PhD career research
The transformation of the Hungarian higher education structure in accordance with the Bologna system was fulfilled in Spring 2006, when the higher education institutions had already announced the vast majority of their study programmes (only) in accordance with the introduction of the two level educational system. In addition to the basic or undivided programmes, increasingly master programmes have been started since 2007, mainly in the institutions that had formerly been considered as universities under the old educational logic and are still deemed to be such. In addition to two-level training programmes becoming widespread, one important change that took place at universities as early as the mid-1990s, which received relatively little attention, was the commencement of PhD programmes in higher education institutions. PhD programmes that meet the standards of international scientific practice may be perceived to be the third level of higher education that had in some sense chronologically preceded the establishment of the first two levels.
The empirical sociological research on the study experiences and opinions of the programmes of the students participating in the new type of PhD programmes were started in the late 1990s (1). Based on the experiences of the questionnaire surveys conducted between 1997 and 2002, the team of the Universitas Atelier of Higher Education Research undertook a multi-element research programme in 2001-2002 (2). The first step of this was an expert study entitled Mit tudunk a doktoráltakról? [What do we know about people with doctorates?] which prepared to explore the situation that (in addition to describing the legal regulatory environment) analyses the present Hungarian situation of PhD programmes by processing several databases. The empirical sociological surveys trying to explore the determining factors of the life careers of PhD-s by in-depth interviews and questionnaire techniques also constitute an important part of the research programme. The first national career tracking survey of PhD-s was conducted among these. The data collection of 700 persons carried out in 2002 was followed by another questionnaire survey in 2006-2007. The latter research of 600 subjects was a follow-up of the people that had been asked four years previously (300 persons) on the one hand, and included people completing their PhD studies between the two surveys (300 persons). The two data collections, which were carried out at different times, and the three partial samples provide opportunities for various comparative analyses (3).
The results of career tracking research present details of very different life career paths after obtaining a PhD degree. Although with different weighting, the higher education-scientific institutional system, the competitive sphere and the administration-municipality sphere are all important fields of success. Despite sometimes extremely varied careers between educational fields, the determining role of PhD programmes in scientific and university-college lecturer recruitment can be clearly seen, which shows an obvious relationship with the traditions of Hungarian scientific education.
The GCT (Graduate Career Tracking) research programme builds on these research results in terms of its themes as well as its methodology. New data collection - which will hopefully allows for understanding new relationships of the careers of graduates in general - will be carried out in a yet not surveyed group, that is even more significant that in number than PhD-s, that is the people completing their PhD courses but no actually obtaining the qualification. Although the rate of people completing the study requirements of the PhD school, but for some reason not obtaining (or not yet obtaining) their qualification is different by fields of study. Career surveys have made it clear that this is a well defined group in terms of labour market position, and professional-scientific career building.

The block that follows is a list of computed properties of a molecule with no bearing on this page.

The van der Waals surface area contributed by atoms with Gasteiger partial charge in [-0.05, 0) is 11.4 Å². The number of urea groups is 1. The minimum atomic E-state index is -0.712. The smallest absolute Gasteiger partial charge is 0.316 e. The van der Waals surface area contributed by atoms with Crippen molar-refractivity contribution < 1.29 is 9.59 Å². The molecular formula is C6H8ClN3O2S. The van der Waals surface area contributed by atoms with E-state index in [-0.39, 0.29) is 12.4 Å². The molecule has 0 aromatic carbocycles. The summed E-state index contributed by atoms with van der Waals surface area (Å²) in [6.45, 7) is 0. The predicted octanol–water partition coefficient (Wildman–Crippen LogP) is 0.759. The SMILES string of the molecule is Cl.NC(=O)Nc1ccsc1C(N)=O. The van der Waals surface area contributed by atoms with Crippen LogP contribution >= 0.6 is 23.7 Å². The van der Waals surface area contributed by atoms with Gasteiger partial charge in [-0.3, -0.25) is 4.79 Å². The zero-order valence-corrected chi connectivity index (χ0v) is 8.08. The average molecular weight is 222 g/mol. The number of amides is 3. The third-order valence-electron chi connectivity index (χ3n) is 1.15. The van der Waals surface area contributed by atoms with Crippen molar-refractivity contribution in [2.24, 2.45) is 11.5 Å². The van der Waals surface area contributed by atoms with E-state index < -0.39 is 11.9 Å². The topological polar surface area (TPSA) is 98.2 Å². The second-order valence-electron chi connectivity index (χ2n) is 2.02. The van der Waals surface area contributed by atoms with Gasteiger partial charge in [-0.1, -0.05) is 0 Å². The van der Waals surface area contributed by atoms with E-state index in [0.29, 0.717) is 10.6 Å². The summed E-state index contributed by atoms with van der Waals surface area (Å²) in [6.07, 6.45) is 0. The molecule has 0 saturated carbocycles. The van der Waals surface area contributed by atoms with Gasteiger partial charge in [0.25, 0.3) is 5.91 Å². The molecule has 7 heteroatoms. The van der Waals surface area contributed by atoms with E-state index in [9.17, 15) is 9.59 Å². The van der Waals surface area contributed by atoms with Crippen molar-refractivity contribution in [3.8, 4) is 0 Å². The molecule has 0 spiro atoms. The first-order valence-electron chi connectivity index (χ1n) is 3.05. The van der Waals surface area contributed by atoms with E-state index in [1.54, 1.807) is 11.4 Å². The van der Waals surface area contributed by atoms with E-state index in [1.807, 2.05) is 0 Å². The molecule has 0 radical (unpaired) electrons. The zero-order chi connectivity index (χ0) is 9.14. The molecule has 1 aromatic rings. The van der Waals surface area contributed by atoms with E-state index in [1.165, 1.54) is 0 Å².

The research planned however does not only focus on presenting careers, but on the analysis of the role of PhD programmes in professional career-building and careers on the labour market as well. Similarly to obtaining a PhD degree, the effect of the completion of PhD studies may differ in the correlated, but generally clearly separated segments of success. Previous research results strengthen our hypothesis that the differentiation between not only existential circumstances, but professional success and labour market position may be valid, if we try to examine the complex effect mechanism of obtaining a scientific degree. In addition to the analysis of different factors of success, however, it seems to be essential to map up the personal and inter-institutional system of relations in detail, which presumably play important roles in professional progress. The research results already obtained convincingly prove that the role of professional (mainly lecturer) relationships established during the time of either the undergraduate or the graduate study programme is determining in later progress and employment.
The development of the detailed methodology of the research is in progress.
The planned themes of the data collection to be potentially conducted in 2010 are similar to those of the previous PhD career research.
Examination dimensions - themes of the questionnaire
a.) School history
b.) Motivation, life planning
c.) Assessment of the study programme in terms of professional progress
d.) Employment, success on the labour market
e.) Labour market assessment of PhD degree
f.) Role of relationships in employment-professional network
g.) Professional and labour market career strategies
h.) Professional attachment and commitment "leaving the profession"
i.) Maintaining a connection with the training institution
- 1. PhD career research
- 2. Footnotes
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